Hi Kluppy i was just wondering why you are the only one that responded.
If you say its not the intended purpose then my understanding is different. According to https://syncthing.net/ “Syncthing replaces proprietary sync and cloud services with something open, trustworthy and decentralized. Your data is your data alone and you deserve to choose where it is stored, if it is shared with some third party and how it’s transmitted over the Internet.”
What is the intended purpose of Syncthing then? Well just to clear things up im ot talking about some “large enterprise coorporation” here. Im talking about a small office of about 6 people.
It is through running and testing and proving what the Syncthing can do that will make people know the advantages and disadvantages of Syncthing leading a better and more refined product. Or am i wrong here. Just using Syncthing for sharing data with “friends” wont work because it wont be practical sometimes. For example my friends will not know or even bother install syncthing they dont care about it.
But a real setting where cloud is needed other than personal use is of course a business environment and there it is easy to instal, test, support and give feedback on how it works.
Your question was kind of vague and an “enterprise setup” is sort of unspecified. Certainly none of us are going to stop you using Syncthing for whatever purpose you like. Syncthing currently isn’t optimized for the enterprise, in the ways @kluppy highlighted.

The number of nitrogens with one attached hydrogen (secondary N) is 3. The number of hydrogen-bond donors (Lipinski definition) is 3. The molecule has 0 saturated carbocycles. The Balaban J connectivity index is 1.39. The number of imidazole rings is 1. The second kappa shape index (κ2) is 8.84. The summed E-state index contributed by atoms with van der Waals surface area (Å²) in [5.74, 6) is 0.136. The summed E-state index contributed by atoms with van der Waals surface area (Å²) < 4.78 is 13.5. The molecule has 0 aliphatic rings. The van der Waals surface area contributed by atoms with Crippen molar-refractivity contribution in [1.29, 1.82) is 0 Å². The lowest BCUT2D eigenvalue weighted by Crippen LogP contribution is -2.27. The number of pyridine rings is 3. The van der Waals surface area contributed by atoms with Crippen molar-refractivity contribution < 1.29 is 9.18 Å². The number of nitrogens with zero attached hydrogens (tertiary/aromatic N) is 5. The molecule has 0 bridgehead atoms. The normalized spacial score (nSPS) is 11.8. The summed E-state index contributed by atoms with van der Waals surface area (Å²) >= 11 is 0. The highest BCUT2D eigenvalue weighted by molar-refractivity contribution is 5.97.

For your purposes I suspect the real answer is try it out, and if it does what you need then all is good. If it doesn’t, file issues on what you find missing and we’ll see what we can do about it. Otherwise I’m still not really sure of what you’re asking…
Where I come from anything less than 50 users is normally considered small to medium business and people start to refer to enterprise solutions around the 150+ user mark. I know this isn’t the definition of the word but it it “accepted” marketing practice.
For your use case I think ST could be a wonderful solution but as Jakob said you will have to try it out.
The devs are amazing and usually respond very quickly to questions and issues. They work hard to improve the system but what I was really trying to say is there are no specific plans to make ST scale to a 50+ user base per cluster. Note I am referring to users not devices. There are some very big clusters of devices reported to the stats server which I could not imagine trying to maintain if there was an enormous user base as well.
I say; give it a go!
Unless you need to keep ownership rights it may indeed deliver the folder syncronization you need. Some tinkering with the settings may be needed, and you may find it useful to have at least one device running 24/7.
Anyone correct me if I’m wrong, but as I understand it Syncthing will not transfer a specific file/folders ownership upon syncing, but assign it to the current logged in user.
Let’s say file A is owned by user 1 with read access for anyone. If user 2 sync this file it will appear on the other nodes as if the file is owned by user 2 and hence also write access. It may not be of importance, but please take note.
For this specific use case I expect it’s fine - each user will want to own their copy of the files. This issue really only comes into play when someone tries syncing all of /home for a bunch of user with one Syncthing instance. Which isn’t the way to do it.